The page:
If asked to make a list of candidates for site-specific opera, my first attempt probably wouldn’t have included Jonathan Dove and April de AngelisFlight, set in the airside section of an airport – not least for the nasty architecture in most airports, their notoriously terrible acoustics and the general difficulty of access. But these are strange times, in which opera is of necessity being delivered through film, and having planned a production of Flight before the pandemic, Seattle Opera hit upon the ingenious idea of filming the opera at the city’s Museum of Flight, situated on the premises at Boeing Field (officially “King County International Airport”) and fully equipped with a control tower, runway, official looking airport lounge areas and many aeroplanes.

Sharleen Joynt (Controller)
© Kyle Seago (video still)

As luck would have it, Flight is a particularly appropriate work for the pandemic, based as it is on would-be travellers stranded in place, unable to go to the location of their dreams. There’s no chorus (which avoids major Covid-safety issues), but it’s a large scale work in three acts with ten solo roles (of which only one, the Immigration Controller, is minor, putting in an important appearance only at the end).

Randall Scotting (Refugee), Damien Geter (Immigration Officer)
© Philip Newton

Stage director Brian Staufenbiel and video director Kyle Seago do an exceptional job of delivering the narrative. Throughout the opera, camera shots are interestingly chosen and beautifully crafted. Costume designer Liesl Alice Gatcheco makes a notable contribution to painting each character vividly – most notably the dazzling scarlet uniform of the Stewardess and the fashion disaster that is the Older Woman. We know we’re in for an acting treat when we see Sharleen Joynt’s overpoweringly supercilious, impeccably turned out Controller, prowling her control tower and pulling the strings; we see her arched eyebrows and penetrating stare in close-up as she delivers stratospheric coloratura. Sheltering amidst the lobbies and passageways is Randall Scotting as an earnest Refugee, alternately pleading and manipulating, looking somewhat too well groomed for his role but otherwise utterly credible.

Aubrey Allcock (Minskman), Karin Mushegain (Minskwoman)
© Philip Newton

The opera starts by giving five travellers their chance to come into the airport and tell us their hopes, fears and dreams, to which is added a side order of cynical professionalism from the high-libido Steward and Stewardess. The genius of Flight is that each character’s back story is vivid in itself: these are not stock characters and their tales are told with poignancy and wry humour (Flight was originally planned as a comedy and behaves as comedy for most of its duration until it goes very dark at the end). Their stories escalate as they start interacting with each other, and Staufenbiel shows an exceptional grip of how to make us sympathise with his characters while keeping the action moving at pace. The comedy is delivered with hilarity: watch out for the “wrong trousers” sequence in Act 3.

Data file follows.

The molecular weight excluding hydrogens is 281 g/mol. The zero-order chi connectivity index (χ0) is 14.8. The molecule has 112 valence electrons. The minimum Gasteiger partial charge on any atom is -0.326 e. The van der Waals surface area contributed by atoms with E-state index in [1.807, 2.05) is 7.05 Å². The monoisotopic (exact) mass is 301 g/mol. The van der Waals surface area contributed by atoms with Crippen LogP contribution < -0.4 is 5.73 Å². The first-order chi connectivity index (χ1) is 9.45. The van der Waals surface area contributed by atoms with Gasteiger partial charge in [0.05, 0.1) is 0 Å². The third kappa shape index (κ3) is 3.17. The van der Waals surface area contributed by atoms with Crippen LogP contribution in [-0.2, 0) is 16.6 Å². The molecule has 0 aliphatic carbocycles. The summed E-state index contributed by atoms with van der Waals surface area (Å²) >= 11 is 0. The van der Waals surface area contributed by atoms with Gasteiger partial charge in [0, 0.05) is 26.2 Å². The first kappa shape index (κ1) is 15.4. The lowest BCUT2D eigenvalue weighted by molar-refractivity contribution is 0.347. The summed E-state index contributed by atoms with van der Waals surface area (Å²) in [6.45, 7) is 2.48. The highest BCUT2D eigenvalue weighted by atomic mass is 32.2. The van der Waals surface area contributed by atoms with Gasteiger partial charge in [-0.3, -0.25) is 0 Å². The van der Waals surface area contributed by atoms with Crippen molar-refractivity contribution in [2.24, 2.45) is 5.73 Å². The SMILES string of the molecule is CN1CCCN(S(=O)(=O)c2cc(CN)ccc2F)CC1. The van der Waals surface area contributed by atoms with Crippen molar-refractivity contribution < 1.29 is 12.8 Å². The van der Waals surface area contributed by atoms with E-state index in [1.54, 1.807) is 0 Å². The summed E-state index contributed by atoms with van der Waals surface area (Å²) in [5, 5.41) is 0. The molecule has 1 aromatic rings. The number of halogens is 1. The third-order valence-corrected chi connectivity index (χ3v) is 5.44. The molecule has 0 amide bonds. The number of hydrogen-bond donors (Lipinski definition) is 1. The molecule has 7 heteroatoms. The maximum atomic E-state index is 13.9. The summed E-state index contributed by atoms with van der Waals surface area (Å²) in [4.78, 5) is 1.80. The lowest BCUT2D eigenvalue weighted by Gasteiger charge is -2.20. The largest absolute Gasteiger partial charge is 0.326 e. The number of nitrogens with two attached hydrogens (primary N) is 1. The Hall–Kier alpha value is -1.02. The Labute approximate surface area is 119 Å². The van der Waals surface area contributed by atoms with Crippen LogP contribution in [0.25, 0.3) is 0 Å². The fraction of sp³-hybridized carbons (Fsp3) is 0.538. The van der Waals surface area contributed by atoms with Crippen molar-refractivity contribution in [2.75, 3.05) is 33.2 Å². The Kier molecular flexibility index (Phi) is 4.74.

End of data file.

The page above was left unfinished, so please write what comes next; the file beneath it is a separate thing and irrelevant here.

From left: Sarah Larsen, Joseph Lattanzi, Joshua Kohl, Karen Vuong
© Philip Newton

Dove’s music constantly shifts in style as the narrative proceeds, refined, prosaic or madcap as the occasion demands. There are snatches of Britten at his most lyrical, echoes of John Adams’ rhythmic propulsion when the pace of events speeds up. For this production, the soundtrack was recorded at Seattle Symphony’s Benaroya Hall, allowing a somewhat reduced version of the Seattle Opera Orchestra to spread out over the stage, with singers in the audience seats. I can’t fault conductor Viswa Subbaraman’s tempi or the energy and variety of the playing, but the recorded orchestral sound doesn’t come through quite as clearly or vividly as I would have liked. The singing, however, is uniformly excellent. Joynt’s soprano glitters and sparkles: if she goes a little brittle at the top, that can be forgiven, with the Controller’s role spending an awful lot of time in high C territory. Scotting has a lilt and a mellow smoothness to his countertenor voice that is particularly appealing, heartbreaking in the denouement scene where we learn the details of how the Refugee has come to be at the airport. Among fine performances in every role, I was particularly taken by Karin Mushegain’s Minskwoman as she ponders her regrets for the carefree life she is leaving for the entrapment of motherhood. The ensemble passages – particularly the nine voice comic ensemble which closes Act 1 – are brilliantly sung, with each individual voice clearly defined within the throng.

Before seeing this production, I was already of the view that Flight is a masterpiece. This film does the opera full justice: hats off to Seattle Opera for delivering it in such style. And if anyone thinks the plot is too fatuous and improbable, they should look up the name Mehran Karimi Nasseri, whose real-life story is at its heart – and in this case, truth is even stranger than fiction.

The opera was reviewed from the Seattle Opera video stream.
The stream can be viewed by season ticket holders now and by the public from April 23-25.